Bugs and Bowels

No one likes having diarrhea or vomiting but it can be really miserable when you are far from home. Despite following food and water precautions, you might still get sick when you travel especially to Mexico and under developed countries.

If you are having significant diarrhea without vomiting and you have a prescription for an antibiotic such as ciprofloxin or azithromycin, start it. You may feel much better after one dose.  Prescriptions such as these are given at your pre travel consultation.  (Didn’t go to a travel clinic before your trip? Don’t make that mistake again.)

If you are vomiting, start with about a tablespoon of bottled water, tea, soda, or juice every 10 -15 minutes.  If that doesn’t stay down, try a teaspoon every 10 minutes. If you have access to ice made with bottled water, suck on some ice chips. Some fluid can get absorbed through your mouth and feels good. If you have oral rehydration solution, mix that with bottled water to replace electrolytes. Avoid sports drinks as they are designed to replace fluids lost from perspiration not the stomach tract. Gradually add fluids and food as you feel better. If you just have water, add some foods with  salt such as potato chips or pretzels.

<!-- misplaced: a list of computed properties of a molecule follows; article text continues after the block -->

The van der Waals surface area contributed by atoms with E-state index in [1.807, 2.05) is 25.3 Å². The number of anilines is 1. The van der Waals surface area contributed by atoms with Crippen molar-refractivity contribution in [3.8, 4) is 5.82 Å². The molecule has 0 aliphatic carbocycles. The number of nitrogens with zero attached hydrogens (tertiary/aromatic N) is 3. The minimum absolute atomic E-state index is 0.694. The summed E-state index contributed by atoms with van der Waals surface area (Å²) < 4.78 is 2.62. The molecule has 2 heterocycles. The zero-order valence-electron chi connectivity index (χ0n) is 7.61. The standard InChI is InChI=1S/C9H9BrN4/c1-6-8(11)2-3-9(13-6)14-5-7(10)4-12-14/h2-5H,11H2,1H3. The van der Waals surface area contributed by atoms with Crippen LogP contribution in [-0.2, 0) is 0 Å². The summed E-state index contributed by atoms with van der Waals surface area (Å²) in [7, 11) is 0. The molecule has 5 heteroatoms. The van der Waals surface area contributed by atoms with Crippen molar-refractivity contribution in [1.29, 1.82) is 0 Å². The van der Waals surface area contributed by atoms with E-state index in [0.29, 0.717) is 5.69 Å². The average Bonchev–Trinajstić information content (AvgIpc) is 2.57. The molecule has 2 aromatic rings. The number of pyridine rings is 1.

The blue areas indicate countries with high risk of traveler’s diarrhea.

Staying hydrated is very important , especially in a hot humid climate. If you have severe abdominal pain, a fever, or can’t hold anything down, develop blood in your stools, get very thirsty and continue to feel worse, seek health care.

Be sure to plan ahead for treating vomiting and diarrhea when away by bringing a prescription for an antibiotic, a thermometer, and oral rehydration salt packets.



It’s in our community now, it’s on cruise ships and it’s in the news. Norovirus is its real name although many people call it the “stomach flu”. And it’s no fun.

It’s well known for its sudden onset of symptoms- vomiting, diarrhea and stomach pain mostly and sometimes fever, chills, and muscle aches. It spreads quickly, especially in crowded enclosed places, schools, cruise ships, and hotels. Some people shed the virus before the onset of symptoms but most at the onset of symptoms and for up to 3 days after. It’s spread by contact with contaminated food, beverages, and by touching contaminated surfaces such as elevator buttons, door knobs, etc.

It hits fast and fortunately doesn’t last long. There is no vaccine or specific treatment. Antibiotics don’t work because it is a virus not a bacteria. The very young, elderly and people with other health issues are more suspect able to complications.

To prevent it, wash your hands! Keep your hands and fingers out of your mouth. If you are traveling take Oral Rehydration Solution packets with you to help you stay hydrated if you get ill.